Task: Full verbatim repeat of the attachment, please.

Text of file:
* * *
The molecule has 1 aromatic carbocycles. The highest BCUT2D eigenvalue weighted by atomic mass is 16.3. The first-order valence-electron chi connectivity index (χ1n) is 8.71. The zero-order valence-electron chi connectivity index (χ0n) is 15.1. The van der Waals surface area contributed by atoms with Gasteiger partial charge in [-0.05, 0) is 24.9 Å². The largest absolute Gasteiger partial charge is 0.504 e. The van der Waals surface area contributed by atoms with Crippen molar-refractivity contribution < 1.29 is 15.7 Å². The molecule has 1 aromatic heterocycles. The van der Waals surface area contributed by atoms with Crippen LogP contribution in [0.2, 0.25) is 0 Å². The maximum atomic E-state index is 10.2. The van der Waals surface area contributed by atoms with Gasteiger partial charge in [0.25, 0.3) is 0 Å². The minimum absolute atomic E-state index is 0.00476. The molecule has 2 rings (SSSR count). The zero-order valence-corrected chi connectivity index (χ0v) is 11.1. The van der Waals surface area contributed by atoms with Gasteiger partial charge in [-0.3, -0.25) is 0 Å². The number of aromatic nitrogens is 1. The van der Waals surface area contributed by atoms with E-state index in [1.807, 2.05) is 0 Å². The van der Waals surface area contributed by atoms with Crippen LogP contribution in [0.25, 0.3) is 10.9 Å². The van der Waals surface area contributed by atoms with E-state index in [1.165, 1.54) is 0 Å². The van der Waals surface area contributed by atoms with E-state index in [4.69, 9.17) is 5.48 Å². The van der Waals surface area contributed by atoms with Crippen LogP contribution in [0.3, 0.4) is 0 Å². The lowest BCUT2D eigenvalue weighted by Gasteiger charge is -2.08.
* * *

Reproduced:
The molecule has 1 aromatic carbocycles. The highest BCUT2D eigenvalue weighted by atomic mass is 16.3. The first-order valence-electron chi connectivity index (χ1n) is 8.71. The zero-order valence-electron chi connectivity index (χ0n) is 15.1. The van der Waals surface area contributed by atoms with Gasteiger partial charge in [-0.05, 0) is 24.9 Å². The largest absolute Gasteiger partial charge is 0.504 e. The van der Waals surface area contributed by atoms with Crippen molar-refractivity contribution < 1.29 is 15.7 Å². The molecule has 1 aromatic heterocycles. The van der Waals surface area contributed by atoms with Crippen LogP contribution in [0.2, 0.25) is 0 Å². The maximum atomic E-state index is 10.2. The van der Waals surface area contributed by atoms with Gasteiger partial charge in [0.25, 0.3) is 0 Å². The minimum absolute atomic E-state index is 0.00476. The molecule has 2 rings (SSSR count). The zero-order valence-corrected chi connectivity index (χ0v) is 11.1. The van der Waals surface area contributed by atoms with Gasteiger partial charge in [-0.3, -0.25) is 0 Å². The number of aromatic nitrogens is 1. The van der Waals surface area contributed by atoms with E-state index in [1.807, 2.05) is 0 Å². The van der Waals surface area contributed by atoms with Crippen LogP contribution in [0.25, 0.3) is 10.9 Å². The van der Waals surface area contributed by atoms with E-state index in [1.165, 1.54) is 0 Å². The van der Waals surface area contributed by atoms with E-state index in [4.69, 9.17) is 5.48 Å². The van der Waals surface area contributed by atoms with Crippen LogP contribution in [0.3, 0.4) is 0 Å². The lowest BCUT2D eigenvalue weighted by Gasteiger charge is -2.08.